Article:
Know the stone:
A stone is a hard, solid mass that can form in the gallbladder, bladder, and kidneys. These types of stones have different causes and are treated in different ways.
This information includes kidney and ureteral stones. Stone develops in the kidney and either stay there or move to the ureter (Fig. 1).
Generally, Kidney stones form when minerals or acid salts in urine crystalize. Most stones leave body while urinate. However, sometimes stones get stuck in the ureter, block the normal flow of urine, and cause symptoms. Stones can also be too big to leave the kidney. In both cases you may need treatment to remove the stone.
Medical terms for stones:
- Calculi → stones
- Ureteral calculi → stones in your ureter
- Renal calculi → stones in your kidney
- Urolithiasis → stone disease
Causes of stones
Some people are more likely to form stones than others. You are at higher risk if you have:
- A family history of stone disease
- A stone which contains brushite, uric acid, or urate
- Stones caused by an infection in your urinary system
- A genetic condition which makes you prone to forming stones
- A narrowing of your ureters
- An obstruction at the junction where your ureter meets your kidney
- Certain urological conditions may increase the risk of stone disease:
- Medullary sponge kidney (a birth defect)
- A cyst or a condition called calyceal diverticulum
- Vesicoureteric reflux (an abnormal movement of urine into the ureters or kidneys)
- Horseshoe kidney (a birth defect)
- Swelling in one of your ureters, called ureterocele
- Nephrocalcinosis (too much calcium in the kidneys)
- Some other conditions are also associated with stone disease. These include:
- Hyperparathyroidism (excessive production of the parathyroid hormone by the parathyroid glands)
- Gastrointestinal diseases (jejuno-ileal bypass, intestinal resection, Crohn’s disease, malabsorptive conditions, and urinary diversion)
- Sarcoidosis (inflammation that causes tiny lumps of cells in various organs in your body)
People often associate kidney and ureteral stones with pain. However, symptoms can vary from severe pain to no pain at all, depending on stone characteristics – such as the size, shape, and location of the stone in the urinary tract (Fig. 1).
Severe pain (renal colic)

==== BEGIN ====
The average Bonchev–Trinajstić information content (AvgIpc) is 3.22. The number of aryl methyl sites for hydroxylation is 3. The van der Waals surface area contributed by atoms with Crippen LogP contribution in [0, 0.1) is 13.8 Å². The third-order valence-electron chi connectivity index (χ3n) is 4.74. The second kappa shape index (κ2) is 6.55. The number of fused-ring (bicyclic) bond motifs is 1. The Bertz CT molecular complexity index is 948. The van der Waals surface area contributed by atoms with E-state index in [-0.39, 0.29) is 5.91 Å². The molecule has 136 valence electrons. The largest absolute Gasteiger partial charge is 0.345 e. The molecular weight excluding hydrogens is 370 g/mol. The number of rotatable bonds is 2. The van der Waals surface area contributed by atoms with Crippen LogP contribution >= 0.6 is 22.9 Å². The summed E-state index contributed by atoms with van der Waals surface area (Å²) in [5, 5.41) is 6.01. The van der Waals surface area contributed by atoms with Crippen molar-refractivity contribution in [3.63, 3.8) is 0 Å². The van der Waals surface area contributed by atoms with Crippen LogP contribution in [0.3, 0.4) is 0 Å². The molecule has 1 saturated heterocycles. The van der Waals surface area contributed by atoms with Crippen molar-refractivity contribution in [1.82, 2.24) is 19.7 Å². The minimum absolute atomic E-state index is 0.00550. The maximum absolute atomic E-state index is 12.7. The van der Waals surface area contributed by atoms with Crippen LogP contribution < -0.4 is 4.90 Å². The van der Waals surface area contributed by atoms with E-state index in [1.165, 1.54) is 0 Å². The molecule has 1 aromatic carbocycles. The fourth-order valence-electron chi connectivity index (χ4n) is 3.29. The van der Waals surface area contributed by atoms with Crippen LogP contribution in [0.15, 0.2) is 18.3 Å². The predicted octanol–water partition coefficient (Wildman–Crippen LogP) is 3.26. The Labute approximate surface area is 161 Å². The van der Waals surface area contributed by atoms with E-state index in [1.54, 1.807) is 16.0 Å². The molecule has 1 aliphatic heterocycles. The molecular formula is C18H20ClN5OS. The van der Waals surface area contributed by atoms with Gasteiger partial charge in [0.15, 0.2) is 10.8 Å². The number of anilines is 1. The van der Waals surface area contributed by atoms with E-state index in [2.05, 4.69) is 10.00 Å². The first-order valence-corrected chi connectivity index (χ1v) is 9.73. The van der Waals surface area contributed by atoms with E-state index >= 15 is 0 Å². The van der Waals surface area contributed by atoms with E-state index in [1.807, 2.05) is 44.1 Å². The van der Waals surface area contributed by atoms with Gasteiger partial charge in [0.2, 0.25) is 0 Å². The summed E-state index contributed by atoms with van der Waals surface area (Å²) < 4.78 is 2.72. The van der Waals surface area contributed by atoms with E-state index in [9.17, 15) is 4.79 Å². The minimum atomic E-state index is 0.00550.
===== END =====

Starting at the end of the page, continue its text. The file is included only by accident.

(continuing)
If the stone blocks the normal urine flow through the ureter you will experience severe pain, known as renal colic. This is a sharp pain in the loin and the flank (the side of your body, from the ribs to the hip). If the stone is not in your kidney but in your ureter, you may feel pain in the groin or thigh. Men can also have pain in their testicles (Fig. 2).
Other symptoms that may accompany renal colic are:
- Blood in the urine (urine appears pink)
- Painful urination
Renal colic is an emergency situation and you should contact your family doctor or nearest hospital to relieve the pain. In case of high fever you must seek medical help immediately.
Fig. 2: Area of possible renal colic pain.
No pain or no symptoms at all…/Asymptomatic stone…
Stones can also cause a recurrent, dull pain in the flank. This kind of pain may be a symptom of other diseases as well, so you will need to take medical tests to find out if you have kidney or ureteral stones.
Some stones do not cause any discomfort. These are called asymptomatic stones and are usually small. They do not block the flow of urine because they are located in the lower part of the kidney or attached to the ureteral wall. In general asymptomatic stones are found during x-ray or similar imaging procedures for other conditions.
Treatment of Kidney and Ureteral Stones:
There are different treatment options.
Factors that influence the decision include:
- Stone characteristics
- Medical history of patient
- The kind of treatment available at hospital and the expertise of your doctor
- Patient personal preferences and values
Not all stones require treatment. You need treatment if your stone causes discomfort and does not pass naturally with urine. Doctor may also advise treatment if you have pre-existing medical conditions.
If you have a kidney or ureteral stone which does not cause discomfort, you will generally not receive treatment. Your doctor will give you a time schedule for regular control visits to make sure your condition does not get worse.
Conservative stone treatment
If your stone is likely to pass with urine, your doctor can prescribe drugs to ease this process. This is called conservative treatment.
If your stone continues to grow or causes frequent and severe pain, you will get active treatment.
There are 4 common ways to remove stones:
- ESWL – shock-wave lithotripsy
- URS – Ureteroscopy
- PCNL – Percutaneous nephrolithotomy
- RIRS – Retrograde intrarenal surgery – THE LATEST LASER METHOD